The milled sieve plate is created by milling rows of triangular cross-section grooves with a width of 0.7mm on a stainless steel plate using an alloy milling cutter. To increase the load-bearing strength, the center is hollowed out, creating a larger gap. The whole plate is then processed and polished.

  • Advantages: The milling screen offers a higher opening rate compared to the welding screen. However, this comes with a trade-off. If you prioritize aesthetics, you must accept a lower opening rate. If practicality is more important, it may not look as visually appealing.
  • Disadvantages: The welding sieve plate can be relatively uneven due to the heating process. Although efforts are made to level it later on, it still cannot match the milled sieve plate in terms of evenness, and its appearance may be slightly rough.

Bottom Style

In terms of cleaning efficiency under the sieve plate, having a cone angle is generally preferred. However, if the feeding volume is not too large (below 2000L), this is an optional feature. When the sieve plate is flushed, the particulates will flow down the cone towards the sewage outlet instead of moving from one position to another, like with a flat bottom. A flat bottom, on the other hand, only allows part of the particulates to fall into the distributed sewage outlet. But in terms of support strength, a flat bottom is preferable.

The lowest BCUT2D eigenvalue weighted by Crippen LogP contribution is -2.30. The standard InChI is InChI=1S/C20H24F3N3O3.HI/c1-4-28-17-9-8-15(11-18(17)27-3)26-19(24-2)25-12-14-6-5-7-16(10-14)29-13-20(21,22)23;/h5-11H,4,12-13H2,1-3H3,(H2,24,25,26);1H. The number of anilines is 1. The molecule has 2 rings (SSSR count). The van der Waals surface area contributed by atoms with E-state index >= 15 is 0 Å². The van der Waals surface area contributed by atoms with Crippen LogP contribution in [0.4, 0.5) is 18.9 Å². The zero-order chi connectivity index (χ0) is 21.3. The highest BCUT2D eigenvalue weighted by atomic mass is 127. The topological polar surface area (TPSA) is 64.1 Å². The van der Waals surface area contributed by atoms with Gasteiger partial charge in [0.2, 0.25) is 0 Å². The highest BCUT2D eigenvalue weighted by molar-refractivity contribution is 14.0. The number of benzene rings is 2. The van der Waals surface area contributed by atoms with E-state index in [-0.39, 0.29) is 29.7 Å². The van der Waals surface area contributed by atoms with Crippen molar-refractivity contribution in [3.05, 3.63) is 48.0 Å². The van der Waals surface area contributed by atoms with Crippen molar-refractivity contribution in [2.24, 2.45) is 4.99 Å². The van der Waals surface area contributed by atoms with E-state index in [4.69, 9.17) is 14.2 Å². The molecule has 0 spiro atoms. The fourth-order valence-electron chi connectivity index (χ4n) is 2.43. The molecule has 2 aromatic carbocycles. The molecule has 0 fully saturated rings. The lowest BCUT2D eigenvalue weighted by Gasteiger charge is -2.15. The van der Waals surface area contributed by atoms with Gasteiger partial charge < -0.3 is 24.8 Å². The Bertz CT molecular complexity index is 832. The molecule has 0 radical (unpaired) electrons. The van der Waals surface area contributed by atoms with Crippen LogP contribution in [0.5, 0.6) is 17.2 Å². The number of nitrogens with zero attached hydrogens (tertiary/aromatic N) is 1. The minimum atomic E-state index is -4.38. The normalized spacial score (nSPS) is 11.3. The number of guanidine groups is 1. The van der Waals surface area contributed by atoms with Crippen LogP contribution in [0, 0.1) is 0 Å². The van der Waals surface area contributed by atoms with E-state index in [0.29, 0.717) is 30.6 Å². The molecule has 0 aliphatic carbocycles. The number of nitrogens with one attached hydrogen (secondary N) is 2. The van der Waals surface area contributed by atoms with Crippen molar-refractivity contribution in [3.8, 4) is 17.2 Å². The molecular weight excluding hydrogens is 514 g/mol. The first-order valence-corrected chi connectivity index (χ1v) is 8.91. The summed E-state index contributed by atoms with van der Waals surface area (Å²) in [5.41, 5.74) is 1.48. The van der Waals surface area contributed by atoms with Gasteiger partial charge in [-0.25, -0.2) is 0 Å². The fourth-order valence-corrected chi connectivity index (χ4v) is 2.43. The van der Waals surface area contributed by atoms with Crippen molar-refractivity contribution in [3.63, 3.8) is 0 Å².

Sieve Plate Installation

The ideal scenario is to have one bolt to fix the sieve plate, making it quick and easy to disassemble and assemble. Some brewers have to disassemble and assemble the sieve plate every day, which can be time-consuming and labor-intensive. There are two common types of sieve plate installation:

  • Reinforced type: This method involves welding a vertical plate under the sieve plate, usually a small 4x40mm section. It is directly welded onto the screen plate, which can affect its appearance and increase its weight. Although there are no visible bolts on the surface, the weight alone can be burdensome.